Inside the Spice Cabinet: Achiote
Used as both a spice and a food colorant, achiote (also known as annato) is a bright hued ingredient that can bring a mild sweet and earthy aroma to a variety to Latin American and Southeast Asian recipes.
What Is Achiote?
Most Popular Use: Sauce, soups, stew, marinades
Achiote comes in two forms, paste and powder. Made from ground annatto seeds, this bright orange-red spice has a peppery aroma and a subtle flavor that’s been described as nutty, sweet, and earthy. It’s native to tropical areas in the Americas and most commonly used in Mexican, Central and Northern South American, and Filipino cooking.
This bright hued powder also turns foods brilliant shades of yellow, orange, and red depending on cooking method and other ingredients. In fact, achiote used commercially to color things like butter, cheddar, and cheese.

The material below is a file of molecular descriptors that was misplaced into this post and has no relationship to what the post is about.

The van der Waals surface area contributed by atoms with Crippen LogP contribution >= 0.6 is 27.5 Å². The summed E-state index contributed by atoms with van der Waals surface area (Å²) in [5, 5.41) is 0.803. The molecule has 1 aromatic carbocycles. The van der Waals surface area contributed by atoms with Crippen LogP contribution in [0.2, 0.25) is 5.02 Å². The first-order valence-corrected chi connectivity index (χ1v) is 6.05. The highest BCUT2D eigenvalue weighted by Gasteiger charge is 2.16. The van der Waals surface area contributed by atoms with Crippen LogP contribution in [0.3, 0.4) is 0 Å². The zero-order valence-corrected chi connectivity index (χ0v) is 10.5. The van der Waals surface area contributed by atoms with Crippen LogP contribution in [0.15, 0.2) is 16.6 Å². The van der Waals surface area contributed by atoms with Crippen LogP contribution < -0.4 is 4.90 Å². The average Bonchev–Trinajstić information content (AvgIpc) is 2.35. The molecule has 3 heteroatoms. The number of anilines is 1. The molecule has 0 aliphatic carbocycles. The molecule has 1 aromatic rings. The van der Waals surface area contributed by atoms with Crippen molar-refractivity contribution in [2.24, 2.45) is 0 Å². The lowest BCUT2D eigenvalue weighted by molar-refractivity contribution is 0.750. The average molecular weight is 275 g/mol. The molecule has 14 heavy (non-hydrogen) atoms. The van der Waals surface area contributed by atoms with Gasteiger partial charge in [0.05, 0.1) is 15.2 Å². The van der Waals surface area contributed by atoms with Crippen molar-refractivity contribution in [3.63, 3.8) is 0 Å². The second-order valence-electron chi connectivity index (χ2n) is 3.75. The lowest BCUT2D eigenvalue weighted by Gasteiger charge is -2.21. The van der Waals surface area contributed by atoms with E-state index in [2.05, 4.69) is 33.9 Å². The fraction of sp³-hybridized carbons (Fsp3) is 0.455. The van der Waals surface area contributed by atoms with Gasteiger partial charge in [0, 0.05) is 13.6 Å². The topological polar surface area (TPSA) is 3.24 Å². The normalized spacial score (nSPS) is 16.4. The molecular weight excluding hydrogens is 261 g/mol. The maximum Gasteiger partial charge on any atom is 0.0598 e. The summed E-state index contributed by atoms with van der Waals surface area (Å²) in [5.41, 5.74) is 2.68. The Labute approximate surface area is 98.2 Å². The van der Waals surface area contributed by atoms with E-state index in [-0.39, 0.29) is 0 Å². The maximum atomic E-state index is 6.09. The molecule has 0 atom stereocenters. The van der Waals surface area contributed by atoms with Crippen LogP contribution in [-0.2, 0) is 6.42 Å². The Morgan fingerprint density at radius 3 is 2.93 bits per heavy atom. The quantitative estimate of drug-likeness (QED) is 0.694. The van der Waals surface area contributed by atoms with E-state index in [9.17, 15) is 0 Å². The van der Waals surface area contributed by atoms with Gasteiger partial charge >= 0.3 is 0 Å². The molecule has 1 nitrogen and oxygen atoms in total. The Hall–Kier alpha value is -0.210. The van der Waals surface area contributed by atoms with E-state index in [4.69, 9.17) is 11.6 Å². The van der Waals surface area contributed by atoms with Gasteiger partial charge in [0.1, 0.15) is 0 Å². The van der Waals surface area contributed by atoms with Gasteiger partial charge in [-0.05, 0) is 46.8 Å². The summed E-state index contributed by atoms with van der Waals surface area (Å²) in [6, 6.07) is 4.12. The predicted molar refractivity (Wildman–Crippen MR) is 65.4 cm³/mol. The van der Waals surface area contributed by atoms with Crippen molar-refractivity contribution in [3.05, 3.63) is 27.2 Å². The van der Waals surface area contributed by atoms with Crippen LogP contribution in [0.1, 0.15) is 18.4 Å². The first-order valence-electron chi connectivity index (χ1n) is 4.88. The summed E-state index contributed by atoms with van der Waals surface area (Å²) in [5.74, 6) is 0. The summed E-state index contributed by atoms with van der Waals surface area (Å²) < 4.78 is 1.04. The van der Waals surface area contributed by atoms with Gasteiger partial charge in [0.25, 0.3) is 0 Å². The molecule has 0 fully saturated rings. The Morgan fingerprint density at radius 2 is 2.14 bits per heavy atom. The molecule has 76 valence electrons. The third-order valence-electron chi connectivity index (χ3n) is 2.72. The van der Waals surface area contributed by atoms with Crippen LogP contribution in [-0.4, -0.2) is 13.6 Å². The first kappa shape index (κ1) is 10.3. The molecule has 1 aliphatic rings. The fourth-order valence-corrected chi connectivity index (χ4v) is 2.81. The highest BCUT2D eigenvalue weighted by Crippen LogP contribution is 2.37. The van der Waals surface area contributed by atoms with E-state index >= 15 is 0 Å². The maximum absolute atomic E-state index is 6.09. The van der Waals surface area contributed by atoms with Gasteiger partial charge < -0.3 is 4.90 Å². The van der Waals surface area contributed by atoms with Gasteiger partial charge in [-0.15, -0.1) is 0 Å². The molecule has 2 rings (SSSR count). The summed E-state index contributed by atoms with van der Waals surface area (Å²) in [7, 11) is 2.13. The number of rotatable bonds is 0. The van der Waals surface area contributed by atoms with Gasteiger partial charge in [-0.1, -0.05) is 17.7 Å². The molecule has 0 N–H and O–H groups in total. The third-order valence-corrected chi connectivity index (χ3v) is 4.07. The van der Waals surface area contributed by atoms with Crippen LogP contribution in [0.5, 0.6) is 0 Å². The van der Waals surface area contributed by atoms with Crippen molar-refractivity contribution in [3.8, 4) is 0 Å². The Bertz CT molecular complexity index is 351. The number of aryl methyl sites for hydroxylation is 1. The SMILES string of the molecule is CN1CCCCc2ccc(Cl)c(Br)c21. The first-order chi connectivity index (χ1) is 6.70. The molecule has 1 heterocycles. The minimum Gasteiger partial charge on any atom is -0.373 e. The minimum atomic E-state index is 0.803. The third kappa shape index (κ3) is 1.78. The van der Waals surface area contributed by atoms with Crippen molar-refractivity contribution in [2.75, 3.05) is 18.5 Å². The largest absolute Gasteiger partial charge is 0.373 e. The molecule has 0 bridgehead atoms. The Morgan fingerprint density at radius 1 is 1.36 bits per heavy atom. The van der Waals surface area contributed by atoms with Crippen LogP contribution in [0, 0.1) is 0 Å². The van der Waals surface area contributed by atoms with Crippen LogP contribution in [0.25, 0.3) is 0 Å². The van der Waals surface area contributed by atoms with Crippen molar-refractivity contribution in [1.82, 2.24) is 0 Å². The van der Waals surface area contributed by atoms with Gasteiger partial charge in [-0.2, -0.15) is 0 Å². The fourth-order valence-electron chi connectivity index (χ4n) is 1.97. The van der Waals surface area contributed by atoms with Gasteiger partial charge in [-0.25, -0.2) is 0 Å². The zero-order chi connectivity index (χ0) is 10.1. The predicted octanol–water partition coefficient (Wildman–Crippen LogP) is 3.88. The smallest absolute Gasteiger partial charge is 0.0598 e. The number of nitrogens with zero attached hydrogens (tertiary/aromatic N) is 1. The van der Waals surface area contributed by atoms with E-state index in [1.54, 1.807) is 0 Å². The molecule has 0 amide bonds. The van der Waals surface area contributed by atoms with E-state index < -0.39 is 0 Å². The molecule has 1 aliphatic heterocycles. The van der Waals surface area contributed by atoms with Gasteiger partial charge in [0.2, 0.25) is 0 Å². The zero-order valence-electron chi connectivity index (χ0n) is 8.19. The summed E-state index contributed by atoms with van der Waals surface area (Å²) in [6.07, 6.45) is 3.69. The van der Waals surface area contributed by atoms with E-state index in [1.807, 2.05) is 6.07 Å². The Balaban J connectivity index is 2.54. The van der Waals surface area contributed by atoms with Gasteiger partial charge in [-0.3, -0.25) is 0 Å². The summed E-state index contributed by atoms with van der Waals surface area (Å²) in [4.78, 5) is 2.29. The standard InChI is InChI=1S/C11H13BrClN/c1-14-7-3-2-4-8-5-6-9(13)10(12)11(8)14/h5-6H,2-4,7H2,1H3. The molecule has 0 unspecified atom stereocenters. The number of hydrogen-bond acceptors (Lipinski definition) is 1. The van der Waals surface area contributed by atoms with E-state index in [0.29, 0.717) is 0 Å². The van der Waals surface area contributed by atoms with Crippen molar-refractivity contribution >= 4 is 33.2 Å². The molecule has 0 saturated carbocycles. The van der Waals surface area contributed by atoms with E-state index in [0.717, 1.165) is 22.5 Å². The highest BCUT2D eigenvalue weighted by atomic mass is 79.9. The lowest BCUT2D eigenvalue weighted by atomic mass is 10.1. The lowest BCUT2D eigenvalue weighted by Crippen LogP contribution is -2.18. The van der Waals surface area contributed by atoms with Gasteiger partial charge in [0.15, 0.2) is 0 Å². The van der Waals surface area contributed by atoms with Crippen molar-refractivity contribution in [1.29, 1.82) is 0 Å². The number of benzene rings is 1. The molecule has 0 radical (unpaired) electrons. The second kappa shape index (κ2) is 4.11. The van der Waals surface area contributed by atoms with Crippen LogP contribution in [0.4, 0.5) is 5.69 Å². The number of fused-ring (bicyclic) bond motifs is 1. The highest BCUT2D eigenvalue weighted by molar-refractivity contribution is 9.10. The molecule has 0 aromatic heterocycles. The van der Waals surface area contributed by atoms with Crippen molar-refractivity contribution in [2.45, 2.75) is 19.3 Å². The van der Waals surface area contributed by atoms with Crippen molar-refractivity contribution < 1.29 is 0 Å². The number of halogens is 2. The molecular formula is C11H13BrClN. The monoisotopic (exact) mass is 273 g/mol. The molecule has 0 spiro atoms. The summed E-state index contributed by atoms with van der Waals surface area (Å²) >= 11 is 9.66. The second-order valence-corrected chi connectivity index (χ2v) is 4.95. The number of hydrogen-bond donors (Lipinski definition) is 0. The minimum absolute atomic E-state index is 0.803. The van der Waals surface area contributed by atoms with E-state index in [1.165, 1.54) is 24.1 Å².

When stored in an airtight container, in a cool, dry, dark location, achiote powder can last up to three years. Keep achiote paste stored in a sealed container in the refrigerator for up to a few months.
Read More: Achiote Is the Cuban Turmeric
How To Use Achiote
Achiote turns up in one form or another in many major Mexican dishes, from mole sauce, tamales, and cochinita pibil to certain stews and bean dishes. It can be used in a marinade or dry spice rub for grilled meat or mixed with oil to brush onto seafood.